In other words, an ideology is a complete philosophy made out of a symbol, distilled down to a singular idea. Anything can be made into an ideology if simplified enough; religion can become “obey God” (Islam) or “accept all people” (Christianity) if someone wants to weaponize it. Even anti-ideological belief systems like conservatism can be made into an ideology, as the people who talk about it as if its only belief was “freedom” or “free markets” would have you believe.

The power of ideologies, and their fatal weakness, is that they operate on this one symbol principle. By making reality into something wrapped up in a single thought and presented to the brain, they create an addictive sense of power for those who adhere to them. At the same time, this must be an oversimplification, which means that ideologies drift further from reality with each iteration.

Ed West wrote a book called Small men at the wrong side of history: The decline, fall and unlikely return of conservatism (London: Constable, 2020) which argues that religion was replaced by the Leftist ideology sometime in the twentieth century. A brief summary of the argument follows:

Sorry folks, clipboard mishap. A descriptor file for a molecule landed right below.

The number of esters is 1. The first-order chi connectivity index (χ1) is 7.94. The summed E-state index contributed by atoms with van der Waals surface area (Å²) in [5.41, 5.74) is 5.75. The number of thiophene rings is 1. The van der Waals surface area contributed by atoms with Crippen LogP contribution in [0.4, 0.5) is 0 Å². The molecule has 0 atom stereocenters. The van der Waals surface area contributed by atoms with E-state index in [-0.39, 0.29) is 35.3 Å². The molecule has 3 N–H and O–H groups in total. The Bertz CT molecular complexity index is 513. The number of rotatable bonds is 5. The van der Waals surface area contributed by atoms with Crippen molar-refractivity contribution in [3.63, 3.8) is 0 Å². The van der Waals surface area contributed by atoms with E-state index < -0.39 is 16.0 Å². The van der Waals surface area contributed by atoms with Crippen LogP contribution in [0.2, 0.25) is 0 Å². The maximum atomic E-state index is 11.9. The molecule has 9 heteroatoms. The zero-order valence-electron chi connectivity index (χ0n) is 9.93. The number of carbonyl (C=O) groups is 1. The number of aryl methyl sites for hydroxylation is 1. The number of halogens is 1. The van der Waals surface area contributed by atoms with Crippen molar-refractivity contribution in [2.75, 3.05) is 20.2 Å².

“The Left has also developed a moral monopoly, so that those outside of the faith are under an unspoken obligation to prove their moral worth before their views can be considered” (196), by the assumption that “taking in more refugees [is] a quintessential moralised high-status cause” (219).

“There is active competition to come up with ever wilder radical ideas, a trend that has sped up with the ‘Great Awokening’ of the 2010s, the acceleration of identity politics brought about by competing victimhood narratives on social media” (208). “Awoke” means “awake to social justice issues” (563). “The Great Awokening almost certainly represented an authoritarian turn by the Left, ‘a spreading social, cultural, and ideological conformism…this relentless drive for conformism, which constantly works to extinguish the illiberal.’”

“Left-liberalism has become the prestige faith with a moral monopoly” (231). “Religion simply becomes replaced by ideology” (374) as “A new faith arose, progressivism as Christianity 2.0, with ‘privilege’ a form of original sin and vulnerable groups the new sacred” (393)

Those who follow the writings around here will notice the stench of Crowdism here: something otherwise destined for its own direction, such as religion, becomes dominated by the Crowd and, by their use of tokens that describe their desires, converted to an expression of what the herd wants, which is endless liberalization or relaxation of standards so that “good to the good, and good also to the bad” (instead of “good to the good, and bad to the bad” as in morality and natural selection) becomes the rule of society.

If allowed, the herd will batter anything into the same dogma using compromise, social deference, rationalization, justification, pragmatism, and other ways of diluting the objective in order to make the idea more popular. This is why all human systems fail, and will continue to do so until we beat back the dual demons of social pressures and reliance on strong brain signals instead of diligent analysis of reality.